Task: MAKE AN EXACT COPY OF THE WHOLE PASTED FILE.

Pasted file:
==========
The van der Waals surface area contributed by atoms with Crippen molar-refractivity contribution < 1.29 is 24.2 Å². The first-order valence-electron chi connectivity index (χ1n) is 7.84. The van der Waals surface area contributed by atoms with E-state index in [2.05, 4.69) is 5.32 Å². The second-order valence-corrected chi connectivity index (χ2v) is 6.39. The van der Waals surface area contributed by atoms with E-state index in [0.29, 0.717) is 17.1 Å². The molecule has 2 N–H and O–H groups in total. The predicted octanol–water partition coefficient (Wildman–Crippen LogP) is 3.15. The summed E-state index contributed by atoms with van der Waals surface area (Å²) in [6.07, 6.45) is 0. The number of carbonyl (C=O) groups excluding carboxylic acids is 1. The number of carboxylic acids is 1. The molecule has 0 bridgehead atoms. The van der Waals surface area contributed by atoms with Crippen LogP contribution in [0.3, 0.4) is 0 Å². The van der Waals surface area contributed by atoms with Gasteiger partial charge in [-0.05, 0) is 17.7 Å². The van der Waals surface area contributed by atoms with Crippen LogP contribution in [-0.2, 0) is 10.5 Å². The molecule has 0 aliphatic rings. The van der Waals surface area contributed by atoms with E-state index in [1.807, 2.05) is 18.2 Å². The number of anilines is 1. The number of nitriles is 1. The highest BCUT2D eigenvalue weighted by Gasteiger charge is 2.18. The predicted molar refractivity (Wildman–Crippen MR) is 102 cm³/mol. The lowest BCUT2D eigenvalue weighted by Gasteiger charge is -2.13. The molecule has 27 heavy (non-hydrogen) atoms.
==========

The van der Waals surface area contributed by atoms with Crippen molar-refractivity contribution < 1.29 is 24.2 Å². The first-order valence-electron chi connectivity index (χ1n) is 7.84. The van der Waals surface area contributed by atoms with E-state index in [2.05, 4.69) is 5.32 Å². The second-order valence-corrected chi connectivity index (χ2v) is 6.39. The van der Waals surface area contributed by atoms with E-state index in [0.29, 0.717) is 17.1 Å². The molecule has 2 N–H and O–H groups in total. The predicted octanol–water partition coefficient (Wildman–Crippen LogP) is 3.15. The summed E-state index contributed by atoms with van der Waals surface area (Å²) in [6.07, 6.45) is 0. The number of carbonyl (C=O) groups excluding carboxylic acids is 1. The number of carboxylic acids is 1. The molecule has 0 bridgehead atoms. The van der Waals surface area contributed by atoms with Crippen LogP contribution in [0.3, 0.4) is 0 Å². The van der Waals surface area contributed by atoms with Gasteiger partial charge in [-0.05, 0) is 17.7 Å². The van der Waals surface area contributed by atoms with Crippen LogP contribution in [-0.2, 0) is 10.5 Å². The molecule has 0 aliphatic rings. The van der Waals surface area contributed by atoms with E-state index in [1.807, 2.05) is 18.2 Å². The number of anilines is 1. The number of nitriles is 1. The highest BCUT2D eigenvalue weighted by Gasteiger charge is 2.18. The predicted molar refractivity (Wildman–Crippen MR) is 102 cm³/mol. The lowest BCUT2D eigenvalue weighted by Gasteiger charge is -2.13. The molecule has 27 heavy (non-hydrogen) atoms.